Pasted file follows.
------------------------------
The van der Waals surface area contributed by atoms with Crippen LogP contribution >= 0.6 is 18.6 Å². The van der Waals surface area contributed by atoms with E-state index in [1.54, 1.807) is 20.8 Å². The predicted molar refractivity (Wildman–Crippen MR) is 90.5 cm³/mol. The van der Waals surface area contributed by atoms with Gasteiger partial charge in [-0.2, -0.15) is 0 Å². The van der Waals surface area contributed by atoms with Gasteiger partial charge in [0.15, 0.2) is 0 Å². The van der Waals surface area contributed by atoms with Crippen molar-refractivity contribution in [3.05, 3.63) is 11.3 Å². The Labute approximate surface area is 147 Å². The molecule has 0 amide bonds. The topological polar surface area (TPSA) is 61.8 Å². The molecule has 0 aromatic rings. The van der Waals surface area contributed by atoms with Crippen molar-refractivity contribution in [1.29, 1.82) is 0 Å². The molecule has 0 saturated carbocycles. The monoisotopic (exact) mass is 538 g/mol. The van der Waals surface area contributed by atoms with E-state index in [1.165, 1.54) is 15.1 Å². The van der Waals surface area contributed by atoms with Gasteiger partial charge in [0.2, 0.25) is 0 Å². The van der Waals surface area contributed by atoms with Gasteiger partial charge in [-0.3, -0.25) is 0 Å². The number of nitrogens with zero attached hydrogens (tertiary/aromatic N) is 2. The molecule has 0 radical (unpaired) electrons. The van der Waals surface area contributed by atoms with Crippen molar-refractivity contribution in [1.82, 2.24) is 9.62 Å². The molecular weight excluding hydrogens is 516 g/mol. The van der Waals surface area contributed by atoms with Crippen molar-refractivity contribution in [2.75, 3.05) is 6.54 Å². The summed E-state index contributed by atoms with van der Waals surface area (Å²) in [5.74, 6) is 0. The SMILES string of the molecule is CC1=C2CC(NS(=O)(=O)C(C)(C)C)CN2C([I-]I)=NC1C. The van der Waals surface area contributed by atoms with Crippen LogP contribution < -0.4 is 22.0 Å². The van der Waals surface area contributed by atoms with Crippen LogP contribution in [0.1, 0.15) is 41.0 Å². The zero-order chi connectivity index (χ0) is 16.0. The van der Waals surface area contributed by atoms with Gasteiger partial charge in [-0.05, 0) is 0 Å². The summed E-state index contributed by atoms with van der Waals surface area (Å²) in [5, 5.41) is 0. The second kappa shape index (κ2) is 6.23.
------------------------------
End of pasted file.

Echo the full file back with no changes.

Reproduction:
The van der Waals surface area contributed by atoms with Crippen LogP contribution >= 0.6 is 18.6 Å². The van der Waals surface area contributed by atoms with E-state index in [1.54, 1.807) is 20.8 Å². The predicted molar refractivity (Wildman–Crippen MR) is 90.5 cm³/mol. The van der Waals surface area contributed by atoms with Gasteiger partial charge in [-0.2, -0.15) is 0 Å². The van der Waals surface area contributed by atoms with Gasteiger partial charge in [0.15, 0.2) is 0 Å². The van der Waals surface area contributed by atoms with Crippen molar-refractivity contribution in [3.05, 3.63) is 11.3 Å². The Labute approximate surface area is 147 Å². The molecule has 0 amide bonds. The topological polar surface area (TPSA) is 61.8 Å². The molecule has 0 aromatic rings. The van der Waals surface area contributed by atoms with Crippen molar-refractivity contribution in [1.29, 1.82) is 0 Å². The molecule has 0 saturated carbocycles. The monoisotopic (exact) mass is 538 g/mol. The van der Waals surface area contributed by atoms with E-state index in [1.165, 1.54) is 15.1 Å². The van der Waals surface area contributed by atoms with Gasteiger partial charge in [0.2, 0.25) is 0 Å². The van der Waals surface area contributed by atoms with Gasteiger partial charge in [-0.3, -0.25) is 0 Å². The number of nitrogens with zero attached hydrogens (tertiary/aromatic N) is 2. The molecule has 0 radical (unpaired) electrons. The van der Waals surface area contributed by atoms with Crippen molar-refractivity contribution in [1.82, 2.24) is 9.62 Å². The molecular weight excluding hydrogens is 516 g/mol. The van der Waals surface area contributed by atoms with Crippen molar-refractivity contribution in [2.75, 3.05) is 6.54 Å². The summed E-state index contributed by atoms with van der Waals surface area (Å²) in [5.74, 6) is 0. The SMILES string of the molecule is CC1=C2CC(NS(=O)(=O)C(C)(C)C)CN2C([I-]I)=NC1C. The van der Waals surface area contributed by atoms with Crippen LogP contribution < -0.4 is 22.0 Å². The van der Waals surface area contributed by atoms with Crippen LogP contribution in [0.1, 0.15) is 41.0 Å². The zero-order chi connectivity index (χ0) is 16.0. The van der Waals surface area contributed by atoms with Gasteiger partial charge in [-0.05, 0) is 0 Å². The summed E-state index contributed by atoms with van der Waals surface area (Å²) in [5, 5.41) is 0. The second kappa shape index (κ2) is 6.23.